Anyway, do you disagree with my contention that most cyclists ride as if their #1 job is to stay out of the way of cars, period?
No, I dont disagree with that at all.
I disagree with the "One size fits all" philosophy that you
project. People should ride the way they feel comfortable and
safest in the environments they ride in. Me for instance, I
am fine with the philosophy of taking a lane. I personally
dont do it often because my "B" type personality prefers
non-confrontational riding style. I dont like being told that is
wrong just because our priorities differ sightly. Personally,
I would love to see bicyclists attain the type of notoriety 1% MC
gangs did in the 60's. I think our spineless pacivity (me included)
is an effort in futility as far as getting motorists to respect us.
I would like it if car drivers would be mortified when they close
passed or did something else stupid to us.
But, Im too old and tired to lead that revolution
As usual, something tells you wrongly. I ride in/around some of the
worst traffic in the country every day. I can ride traffic.
I do what I can to mitigate the unpleasantness of it.
Last edited by -=(8)=-; 02-03-08 at 06:01 PM.
I too ride in a non-confrontational way, have very few issues with drivers, but use and misuse many vehicular cycling principles.
When the road or lane is narrow I take the lane.
When the road or lane is wide enough to allow safe sharing, I ride far right and watch for right hooks.
When a two-lane road is narrow with heavy high speed traffic I try to avoid it.
When I have taken the lane, I do not filter forward.
When I have shared a lane, I will carefully filter forward.
When there is a dedicated bike path or MUP I will use it unless the road is more attractive.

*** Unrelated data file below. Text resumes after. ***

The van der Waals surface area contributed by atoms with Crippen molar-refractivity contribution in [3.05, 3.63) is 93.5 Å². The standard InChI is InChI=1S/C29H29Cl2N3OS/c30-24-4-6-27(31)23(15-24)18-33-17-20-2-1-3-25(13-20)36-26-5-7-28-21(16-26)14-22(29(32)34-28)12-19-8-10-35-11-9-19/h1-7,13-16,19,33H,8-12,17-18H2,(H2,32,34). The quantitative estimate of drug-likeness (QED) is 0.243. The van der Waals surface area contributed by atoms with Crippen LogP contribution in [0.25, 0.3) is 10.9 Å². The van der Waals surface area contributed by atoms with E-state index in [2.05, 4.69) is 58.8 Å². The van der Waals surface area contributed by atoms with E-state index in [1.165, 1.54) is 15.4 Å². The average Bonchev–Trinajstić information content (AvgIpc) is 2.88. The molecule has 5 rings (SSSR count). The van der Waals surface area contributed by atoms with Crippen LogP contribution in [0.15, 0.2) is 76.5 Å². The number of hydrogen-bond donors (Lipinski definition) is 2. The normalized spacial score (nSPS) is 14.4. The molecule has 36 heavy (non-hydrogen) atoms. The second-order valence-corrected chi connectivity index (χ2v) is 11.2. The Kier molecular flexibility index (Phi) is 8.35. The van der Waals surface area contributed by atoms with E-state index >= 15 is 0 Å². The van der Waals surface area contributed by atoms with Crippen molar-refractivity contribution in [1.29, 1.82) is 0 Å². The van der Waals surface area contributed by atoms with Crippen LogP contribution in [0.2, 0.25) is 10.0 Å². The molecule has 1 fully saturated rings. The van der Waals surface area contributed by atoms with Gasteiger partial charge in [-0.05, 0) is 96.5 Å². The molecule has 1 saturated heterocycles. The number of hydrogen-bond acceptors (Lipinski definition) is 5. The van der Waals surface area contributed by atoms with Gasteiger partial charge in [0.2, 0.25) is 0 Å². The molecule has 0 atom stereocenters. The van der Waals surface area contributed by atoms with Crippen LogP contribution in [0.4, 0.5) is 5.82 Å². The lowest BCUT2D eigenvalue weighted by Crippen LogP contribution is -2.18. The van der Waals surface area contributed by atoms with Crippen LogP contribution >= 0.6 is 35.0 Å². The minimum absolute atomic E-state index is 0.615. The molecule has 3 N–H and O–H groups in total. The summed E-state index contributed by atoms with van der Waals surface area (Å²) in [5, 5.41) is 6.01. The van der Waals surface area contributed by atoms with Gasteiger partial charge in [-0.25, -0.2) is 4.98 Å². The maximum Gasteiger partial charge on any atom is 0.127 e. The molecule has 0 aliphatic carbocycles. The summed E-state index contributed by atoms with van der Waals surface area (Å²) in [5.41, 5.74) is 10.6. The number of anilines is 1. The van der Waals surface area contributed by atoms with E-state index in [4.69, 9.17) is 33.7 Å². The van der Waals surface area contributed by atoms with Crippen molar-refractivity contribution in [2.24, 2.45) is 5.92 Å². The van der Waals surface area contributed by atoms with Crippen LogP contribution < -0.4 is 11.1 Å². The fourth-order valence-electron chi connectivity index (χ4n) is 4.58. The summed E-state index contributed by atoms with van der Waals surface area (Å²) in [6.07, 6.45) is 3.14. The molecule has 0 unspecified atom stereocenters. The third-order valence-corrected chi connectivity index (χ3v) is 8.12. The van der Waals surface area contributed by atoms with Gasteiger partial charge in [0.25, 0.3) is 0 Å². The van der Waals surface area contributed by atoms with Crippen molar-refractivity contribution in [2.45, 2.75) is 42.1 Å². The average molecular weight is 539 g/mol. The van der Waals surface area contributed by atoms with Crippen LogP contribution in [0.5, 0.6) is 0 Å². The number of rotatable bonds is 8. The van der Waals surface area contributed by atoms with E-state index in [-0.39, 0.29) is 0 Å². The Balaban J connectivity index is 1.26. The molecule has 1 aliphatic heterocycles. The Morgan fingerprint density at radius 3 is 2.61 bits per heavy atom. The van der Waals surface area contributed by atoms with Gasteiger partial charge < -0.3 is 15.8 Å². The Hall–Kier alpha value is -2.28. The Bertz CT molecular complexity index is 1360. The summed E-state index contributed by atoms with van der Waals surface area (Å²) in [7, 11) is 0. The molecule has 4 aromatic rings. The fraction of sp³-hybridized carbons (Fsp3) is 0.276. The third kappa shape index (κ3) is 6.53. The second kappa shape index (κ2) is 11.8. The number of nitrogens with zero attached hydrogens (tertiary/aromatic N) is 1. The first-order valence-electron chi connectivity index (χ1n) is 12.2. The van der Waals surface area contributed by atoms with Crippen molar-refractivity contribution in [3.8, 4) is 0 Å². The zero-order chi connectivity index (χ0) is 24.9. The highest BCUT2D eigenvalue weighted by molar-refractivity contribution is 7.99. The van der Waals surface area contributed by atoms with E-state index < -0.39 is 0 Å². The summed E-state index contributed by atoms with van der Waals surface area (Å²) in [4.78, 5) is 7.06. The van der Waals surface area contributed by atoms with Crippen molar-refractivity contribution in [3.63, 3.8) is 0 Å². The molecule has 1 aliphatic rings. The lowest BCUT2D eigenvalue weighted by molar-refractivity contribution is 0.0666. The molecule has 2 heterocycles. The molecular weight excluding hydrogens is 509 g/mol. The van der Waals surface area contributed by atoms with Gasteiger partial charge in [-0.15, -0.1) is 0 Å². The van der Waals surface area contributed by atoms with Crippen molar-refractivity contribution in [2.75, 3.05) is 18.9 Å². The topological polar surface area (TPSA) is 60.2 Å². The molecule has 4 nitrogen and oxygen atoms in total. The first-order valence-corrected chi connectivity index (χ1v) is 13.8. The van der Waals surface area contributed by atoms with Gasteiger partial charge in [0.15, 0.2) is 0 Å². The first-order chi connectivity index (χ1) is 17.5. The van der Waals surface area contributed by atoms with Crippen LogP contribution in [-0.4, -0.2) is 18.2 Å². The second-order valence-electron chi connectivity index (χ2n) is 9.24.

When both road and path are not good for riding, I will, albeit rarely, use the sidewalk.
When riding on a sidewalk I slow way way down.
When riding at night I use a light front and rear.
When riding I am invisible.
In my opinion, awareness of vehicular cycling combined with good sense and local knowledge makes for fine riding.
Laissez les bon temps rouler
Cyclists fare best when they act in a predictable manner as a vehicle. This eliminates burdening the motorist with uncertainty and having to guess the cyclists intentions, which causes resentment.
"Fare best" does not mean the cyclist will never have to deal with bullies and cowards. They can be found while engaging in any activity.
Last edited by CommuterRun; 02-04-08 at 03:13 AM.
When riding, I get almost all of my honking and yelling when I take a centrist lane position on a NOL, for instance, (sorry Joe, four of the last four incidents) a location that a lot of cyclists, yourself included, use to minimize accidents.
In a car, most aggression seems to result from "delaying" other motorists by obeying the speed limit or stopping at red lights. Although this leads to occasional honking from behind, I don't think it is a major cause of collisions.
My observations suggest the road users who do the most screaming and threatening themselves are more likely to be the accident-prone type, and I think insurance and police statistics reinforce this.
What are you basing your comments on?